Clippard is exactly the type of pitcher Toronto must target. He’s cheap given his lack of recent closing experience (just one save the past two seasons), and if he pans out, the team can look to re-sign him following the season.


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MLB Trade Rumors: Hot-Stove Buzz Surrounding Cole Hamels and Troy Tulowitzki

The beauty of the MLB offseason is that you never know if the biggest move of the winter has been made.

Each day brings the potential for a move that’s bigger than the moves from days prior. Such is the case now. While the trades of Matt Kemp, Justin Upton, Jimmy Rollins, Wil Myers and Jeff Samardzija could be categorized as the top deals so far, the potential for even bigger things is on the horizon.

Cole Hamels and Troy Tulowitzki have found themselves the focus of trade rumors for longer than just the past few months, but this offseason has featured the most serious talks for both players.

Where will each superstar play in 2015? They’re members of the Philadelphia Phillies and the Colorado Rockies, respectively, for now, but that could change in an instant. Read below to find out the most recent buzz.


Cole Hamels

The San Diego Padres are in the midst of a roster overhaul, having acquired Matt Kemp, Justin Upton, Wil Myers and Derek Norris in the past few weeks. They might not be done dealing.

Hamels, a native San Diegan, can be had for the right price. Ryan Lawrence of the Philadelphia Daily News reported Sunday that the Padres were interested in making a deal: “The Padres have had discussions about trading for San Diego native Cole Hamels with new outfielder Wil Myers as potential bait, according to a baseball source.”

Trading Myers would be bold. Even though he wasn’t all that productive last season, the 24-year-old outfielder has untapped potential and could become one of the best right-handed hitters in the division as soon as next season.

A conflicting report from Dennis Lin of U-T San Diego suggests the Padres recognize that and aren’t willing to trade him: “Indications from sources within the organization, however, are that the Padres intend on playing all three of their newest outfielders, including Myers. The early plan is for the 2013 American League Rookie of the Year to start in center field.”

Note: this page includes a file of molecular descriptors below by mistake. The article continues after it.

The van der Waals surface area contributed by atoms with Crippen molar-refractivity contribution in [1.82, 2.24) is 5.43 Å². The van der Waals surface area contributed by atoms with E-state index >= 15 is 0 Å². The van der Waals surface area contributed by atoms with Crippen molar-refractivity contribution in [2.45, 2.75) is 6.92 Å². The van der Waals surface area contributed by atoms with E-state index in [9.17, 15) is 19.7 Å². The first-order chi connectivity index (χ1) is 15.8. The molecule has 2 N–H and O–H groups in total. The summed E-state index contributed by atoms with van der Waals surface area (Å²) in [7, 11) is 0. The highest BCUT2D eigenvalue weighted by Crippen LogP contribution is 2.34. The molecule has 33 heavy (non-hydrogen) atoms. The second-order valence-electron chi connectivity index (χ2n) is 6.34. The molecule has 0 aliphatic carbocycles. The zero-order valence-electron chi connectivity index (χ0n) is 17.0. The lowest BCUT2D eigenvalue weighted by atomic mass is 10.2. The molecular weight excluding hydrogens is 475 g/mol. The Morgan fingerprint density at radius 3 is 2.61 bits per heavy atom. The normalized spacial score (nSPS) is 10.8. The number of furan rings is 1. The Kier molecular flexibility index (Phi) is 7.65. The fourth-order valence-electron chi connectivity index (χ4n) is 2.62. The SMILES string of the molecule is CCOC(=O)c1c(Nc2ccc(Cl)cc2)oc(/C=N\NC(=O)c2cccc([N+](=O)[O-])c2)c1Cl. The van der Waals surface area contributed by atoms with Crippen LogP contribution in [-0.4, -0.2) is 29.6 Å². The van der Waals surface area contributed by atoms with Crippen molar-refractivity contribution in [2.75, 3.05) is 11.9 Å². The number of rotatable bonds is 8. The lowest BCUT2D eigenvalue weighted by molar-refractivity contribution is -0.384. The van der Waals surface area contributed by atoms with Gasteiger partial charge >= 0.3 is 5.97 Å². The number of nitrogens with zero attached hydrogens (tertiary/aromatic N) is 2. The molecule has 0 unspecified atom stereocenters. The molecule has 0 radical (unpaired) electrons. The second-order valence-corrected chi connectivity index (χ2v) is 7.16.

Trading Myers in a deal for Hamels isn’t a far-fetched idea, though.

For one, Hamels would approve a trade to the Padres, reports USA Today‘s Bob Nightengale:

The Padres have a wealth of capable outfielders. Myers, Upton and Kemp are slated to start, but Cameron Maybin, Seth Smith, Will Venable, Abraham Almonte, Carlos Quentin and Rymer Liriano are also worthy of playing time. Obviously, it is impossible for a team to play nine outfielders.

Philly should be interested in bringing in outfield help. Marlon Byrd could be dealt, but he and Ben Revere are the only capable players they have to roam Citizens Bank Park. Myers and someone such as Liriano could pique the interest of general manager Ruben Amaro.

Hamels has been successful in San Diego, owning a 1.78 ERA and a 5-1 record in eight starts at PetCo Park. But that’s not the only reason he’s worth acquiring.

The Padres have a budding young rotation, headlined by Andrew Cashner and Tyson Ross. Ian Kennedy, Odrisamer Despaigne and Robbie Erlin round out the group. The latter two pitchers could easily be replaced by Hamels, giving San Diego one of the top staffs in the National League.

It makes a ton of sense for these two clubs to strike a deal. Padres general manager A.J. Preller isn’t messing around in his first offseason with the team, and a move for Hamels would represent the icing on the cake.


Troy Tulowitzki

Tulowitzki is the top shortstop in baseball when healthy, though that’s the operative word here. He’s rehabbing as you read this, but he could also be scouring the rumor mill for his name.

He told’s Thomas Harding that he’s aware of the recent trade rumors: “I’m keeping up but I’m not worrying about it. I’m just doing my rehab and want to get back on the field. That’s my main focus.”

Those rumors involve the New York Mets, who are in desperate need of someone not named Ruben Tejada or Wilmer Flores to play shortstop.

CBS Sports’ Jon Heyman has the latest: “The Mets maintain interest in Rockies star shortstop Troy Tulowitzki, but it’s clear there’s a major gap to bridge in negotiations between the teams, with differences in ideas of player compensation and financial considerations, as well.”

It’s easy to see how player compensation could be a potential snag in talks. The Rockies likely want multiple top prospects for Tulo. Noah Syndergaard, Rafael Montero and other young players are must-haves for Colorado.

Of course, the Mets probably recognize the shortstop’s extensive injury history. Newsday‘s David Lennon opines that his history with the disabled list should convince the Mets to stay away:

The reality, however, suggests the short-term benefit of Tulowitzki would not outweigh the lasting fallout from the huge price for an aging, injury-prone star at a high-impact position.

Tulowitzki is rehabbing from hip surgery, which is something that’s expected for your grandma but alarming when it happens to a 30-year-old shortstop. He played only 91 games last season and has averaged 88 since 2011, when he made it all the way to 143.